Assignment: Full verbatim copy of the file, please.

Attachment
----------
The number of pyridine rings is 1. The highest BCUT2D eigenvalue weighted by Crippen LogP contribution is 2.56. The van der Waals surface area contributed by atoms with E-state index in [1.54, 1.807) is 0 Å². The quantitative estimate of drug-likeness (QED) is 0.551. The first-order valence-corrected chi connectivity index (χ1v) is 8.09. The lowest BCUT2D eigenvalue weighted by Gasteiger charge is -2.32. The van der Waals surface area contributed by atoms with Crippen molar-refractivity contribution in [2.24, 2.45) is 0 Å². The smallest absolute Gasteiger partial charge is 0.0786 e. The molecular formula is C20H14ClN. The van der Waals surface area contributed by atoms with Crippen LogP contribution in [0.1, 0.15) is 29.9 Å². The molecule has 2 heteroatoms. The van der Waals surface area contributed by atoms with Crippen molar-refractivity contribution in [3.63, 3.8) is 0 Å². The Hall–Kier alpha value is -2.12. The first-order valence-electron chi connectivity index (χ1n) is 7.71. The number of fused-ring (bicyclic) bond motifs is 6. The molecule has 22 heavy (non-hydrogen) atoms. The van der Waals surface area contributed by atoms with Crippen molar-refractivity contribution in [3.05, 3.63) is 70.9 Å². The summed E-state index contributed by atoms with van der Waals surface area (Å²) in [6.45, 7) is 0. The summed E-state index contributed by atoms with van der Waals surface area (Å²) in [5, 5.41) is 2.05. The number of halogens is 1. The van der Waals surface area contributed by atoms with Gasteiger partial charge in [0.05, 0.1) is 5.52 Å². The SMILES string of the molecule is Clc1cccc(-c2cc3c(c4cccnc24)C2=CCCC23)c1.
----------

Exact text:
The number of pyridine rings is 1. The highest BCUT2D eigenvalue weighted by Crippen LogP contribution is 2.56. The van der Waals surface area contributed by atoms with E-state index in [1.54, 1.807) is 0 Å². The quantitative estimate of drug-likeness (QED) is 0.551. The first-order valence-corrected chi connectivity index (χ1v) is 8.09. The lowest BCUT2D eigenvalue weighted by Gasteiger charge is -2.32. The van der Waals surface area contributed by atoms with Crippen molar-refractivity contribution in [2.24, 2.45) is 0 Å². The smallest absolute Gasteiger partial charge is 0.0786 e. The molecular formula is C20H14ClN. The van der Waals surface area contributed by atoms with Crippen LogP contribution in [0.1, 0.15) is 29.9 Å². The molecule has 2 heteroatoms. The van der Waals surface area contributed by atoms with Crippen molar-refractivity contribution in [3.63, 3.8) is 0 Å². The Hall–Kier alpha value is -2.12. The first-order valence-electron chi connectivity index (χ1n) is 7.71. The number of fused-ring (bicyclic) bond motifs is 6. The molecule has 22 heavy (non-hydrogen) atoms. The van der Waals surface area contributed by atoms with Crippen molar-refractivity contribution in [3.05, 3.63) is 70.9 Å². The summed E-state index contributed by atoms with van der Waals surface area (Å²) in [6.45, 7) is 0. The summed E-state index contributed by atoms with van der Waals surface area (Å²) in [5, 5.41) is 2.05. The number of halogens is 1. The van der Waals surface area contributed by atoms with Gasteiger partial charge in [0.05, 0.1) is 5.52 Å². The SMILES string of the molecule is Clc1cccc(-c2cc3c(c4cccnc24)C2=CCCC23)c1.